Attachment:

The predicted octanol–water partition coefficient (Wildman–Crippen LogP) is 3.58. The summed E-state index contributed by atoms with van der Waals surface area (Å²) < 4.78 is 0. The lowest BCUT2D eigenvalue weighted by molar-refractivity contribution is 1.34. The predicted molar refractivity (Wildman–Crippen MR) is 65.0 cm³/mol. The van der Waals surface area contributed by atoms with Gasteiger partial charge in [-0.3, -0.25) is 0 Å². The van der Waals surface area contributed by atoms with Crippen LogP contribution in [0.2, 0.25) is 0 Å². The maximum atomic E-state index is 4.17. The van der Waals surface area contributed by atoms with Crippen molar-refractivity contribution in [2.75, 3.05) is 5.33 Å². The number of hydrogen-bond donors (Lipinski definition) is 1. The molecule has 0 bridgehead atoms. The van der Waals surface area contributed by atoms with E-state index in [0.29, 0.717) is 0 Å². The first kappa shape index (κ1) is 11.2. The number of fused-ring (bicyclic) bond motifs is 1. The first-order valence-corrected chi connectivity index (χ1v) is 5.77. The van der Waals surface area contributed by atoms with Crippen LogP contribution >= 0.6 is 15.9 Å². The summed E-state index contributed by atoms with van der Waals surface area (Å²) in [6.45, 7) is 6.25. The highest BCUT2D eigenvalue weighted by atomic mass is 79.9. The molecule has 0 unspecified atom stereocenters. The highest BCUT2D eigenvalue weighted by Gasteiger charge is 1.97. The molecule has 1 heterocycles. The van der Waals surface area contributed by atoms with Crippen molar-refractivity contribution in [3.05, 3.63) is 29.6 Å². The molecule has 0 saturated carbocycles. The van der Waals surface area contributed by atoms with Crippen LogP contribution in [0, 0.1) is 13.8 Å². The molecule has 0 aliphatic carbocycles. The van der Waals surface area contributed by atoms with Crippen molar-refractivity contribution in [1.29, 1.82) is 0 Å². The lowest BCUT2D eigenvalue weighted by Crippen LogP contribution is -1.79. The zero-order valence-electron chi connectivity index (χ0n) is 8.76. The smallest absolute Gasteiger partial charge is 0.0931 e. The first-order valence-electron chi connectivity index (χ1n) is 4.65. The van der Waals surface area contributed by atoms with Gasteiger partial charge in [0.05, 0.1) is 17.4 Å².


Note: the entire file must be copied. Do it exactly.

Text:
The predicted octanol–water partition coefficient (Wildman–Crippen LogP) is 3.58. The summed E-state index contributed by atoms with van der Waals surface area (Å²) < 4.78 is 0. The lowest BCUT2D eigenvalue weighted by molar-refractivity contribution is 1.34. The predicted molar refractivity (Wildman–Crippen MR) is 65.0 cm³/mol. The van der Waals surface area contributed by atoms with Gasteiger partial charge in [-0.3, -0.25) is 0 Å². The van der Waals surface area contributed by atoms with Crippen LogP contribution in [0.2, 0.25) is 0 Å². The maximum atomic E-state index is 4.17. The van der Waals surface area contributed by atoms with Crippen molar-refractivity contribution in [2.75, 3.05) is 5.33 Å². The number of hydrogen-bond donors (Lipinski definition) is 1. The molecule has 0 bridgehead atoms. The van der Waals surface area contributed by atoms with E-state index in [0.29, 0.717) is 0 Å². The first kappa shape index (κ1) is 11.2. The number of fused-ring (bicyclic) bond motifs is 1. The first-order valence-corrected chi connectivity index (χ1v) is 5.77. The van der Waals surface area contributed by atoms with Crippen LogP contribution >= 0.6 is 15.9 Å². The summed E-state index contributed by atoms with van der Waals surface area (Å²) in [6.45, 7) is 6.25. The highest BCUT2D eigenvalue weighted by atomic mass is 79.9. The molecule has 0 unspecified atom stereocenters. The highest BCUT2D eigenvalue weighted by Gasteiger charge is 1.97. The molecule has 1 heterocycles. The van der Waals surface area contributed by atoms with Crippen molar-refractivity contribution in [3.05, 3.63) is 29.6 Å². The molecule has 0 saturated carbocycles. The van der Waals surface area contributed by atoms with Crippen LogP contribution in [0, 0.1) is 13.8 Å². The molecule has 0 aliphatic carbocycles. The van der Waals surface area contributed by atoms with Crippen molar-refractivity contribution in [1.29, 1.82) is 0 Å². The lowest BCUT2D eigenvalue weighted by Crippen LogP contribution is -1.79. The zero-order valence-electron chi connectivity index (χ0n) is 8.76. The smallest absolute Gasteiger partial charge is 0.0931 e. The first-order valence-electron chi connectivity index (χ1n) is 4.65. The van der Waals surface area contributed by atoms with Gasteiger partial charge in [0.05, 0.1) is 17.4 Å².